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04 June 2019 | Story Valentino Ndaba | Photo Charl Devenish
Prof Cathryn Tonne
Air pollution not only costs lives, it costs money too. Pictured is Prof Cathryn Tonne presenting a guest lecture on air pollution at the Bloemfontein Campus.

Health effects associated with ambient air pollution (AAP) have been well documented. Subsequently, the relationship between pollution and financial outcomes have also become a focus for case studies globally. An Environmental Research journal article revealed that “low and middle-income countries are disproportionately affected by the global burden of adverse health effects caused by AAP”. 

A high price to pay

In 2012, high concentrations of air pollution caused 7.4% of all deaths, costing South Africa up to 6% of its Gross Domestic Product. According to the recent International Growth Centre study conducted by senior University of Cape Town researchers, this is a direct consequence of the country’s heavy dependence of fossil fuels, a source of health-damaging air pollution and greenhouse pollutants.

Stunted human and economic growth

These South African statistics are attested to by Prof Cathryn Tonne who recently presented a guest lecture on air pollution which was hosted by the University of the Free State (UFS) Business School.

“Air pollution can affect economic development through several pathways, and health is an important one. Air pollution is linked to shorter life expectancy, chronic disease, asthma exacerbation and many other health outcomes that result in absenteeism from work and school. These have large direct costs to the health system.” 

Prof Tonne says that air pollution exposure in children is linked to reduced cognitive development, with important impacts on human capital. As a result, children are not reaching their full potential in terms of neurodevelopment, which has an effect on their income prospects and the economy as a whole. 

Resolving a looming disaster

Technology may be employed to radically clean the air. Cities need to lead in the reduction of air pollution by promoting renewable energy, using active transport such as walking or cycling, and investing in infrastructure to make this safe and attractive.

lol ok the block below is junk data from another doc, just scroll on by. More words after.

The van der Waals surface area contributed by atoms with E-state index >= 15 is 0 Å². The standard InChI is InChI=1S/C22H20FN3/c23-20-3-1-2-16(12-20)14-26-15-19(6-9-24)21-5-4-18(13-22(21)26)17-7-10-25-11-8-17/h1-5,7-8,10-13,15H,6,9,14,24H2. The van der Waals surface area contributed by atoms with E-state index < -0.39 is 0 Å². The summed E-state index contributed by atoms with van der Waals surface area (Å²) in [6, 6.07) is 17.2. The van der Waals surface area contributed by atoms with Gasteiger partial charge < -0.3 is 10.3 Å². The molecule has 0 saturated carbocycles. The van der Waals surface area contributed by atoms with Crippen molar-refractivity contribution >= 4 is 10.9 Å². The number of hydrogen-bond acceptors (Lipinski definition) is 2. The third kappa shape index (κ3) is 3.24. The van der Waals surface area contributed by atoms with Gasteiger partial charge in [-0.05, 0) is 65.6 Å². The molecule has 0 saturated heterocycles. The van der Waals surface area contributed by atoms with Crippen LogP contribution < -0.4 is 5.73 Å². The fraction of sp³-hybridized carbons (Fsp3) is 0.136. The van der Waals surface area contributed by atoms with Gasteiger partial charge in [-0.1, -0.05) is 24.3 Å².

With researchers playing a major role in strengthening the case for aggressive air pollution control, the government needs to implement policies in order to control sources of air pollution. This global health and economic issue also requires individuals and communities to play their part to improve air quality.

News Archive

Prof Oriel Thekisoe receives prestigious TW Kambule NRF-NSTF Award
2014-07-07

 Prof Oriel Thekisoe
Photo: Sonia Small
Prof Oriel Thekisoe from the UFS was named recipient of the prestigious TW Kambule NRF-NSTF Award. The announcement was made during the 16th Annual NSTF-BHP Billiton 2013/2014 Awards Gala Dinner held in Johannesburg on Thursday 3 July 2014.

Prof Thekisoe is an Associate Professor in the university's Department of Zoology and Entomology at the Qwaqwa Campus.

He has been recognised as an emerging researcher for his outstanding contribution to Science, Engineering and Technology (SET).

"It is a great honour for the university to learn that Prof Thekisoe has won the award of the National Science and Technology Forum. This is a very competitive award and speaks of the quality and depth of talent at the UFS as we prepare the next generation of scientists and scholars,” said Vice-Chancellor and Rector of the UFS, Prof Jonathan Jansen.

"I hope that the award will inspire our current science students to work harder in pursuing the discovery of new methods and techniques which will improve our livelihoods,” Prof Thekisoe said after receiving the award from the Minister of Science and Technology, Ms Naledi Pandor. “I am grateful to the Dean of the Faculty of Natural and Agricultural Sciences, Prof Neil Heideman, for believing in me. I am also grateful to my former lecturers, Profs Peter Mbati, who is now the Rector of the University of Venda, and Noboru Inoue, from Japan’s Obihiro University, for grooming and inspiring the scientist in me.”

"Prof Thekisoe is at the forefront of the research development activities at the Qwaqwa Campus,” said Prof Corli Witthuhn, Vice-Rector: Research at the UFS. “He serves as a mentor to many of the younger scholars on the campus. As one of the Vice-Chancellor's Prestige Scholars at the university, he has the potential to become one of the most prominent researchers in his field in the country."

The Vice-Chancellor’s Prestige Programme (PSP) supports the accelerated scholarship of junior UFS researchers in the first five years after obtaining their PhDs. The prestige scholars participate in an intensive programme of support that includes international placement and intensive mentorship.

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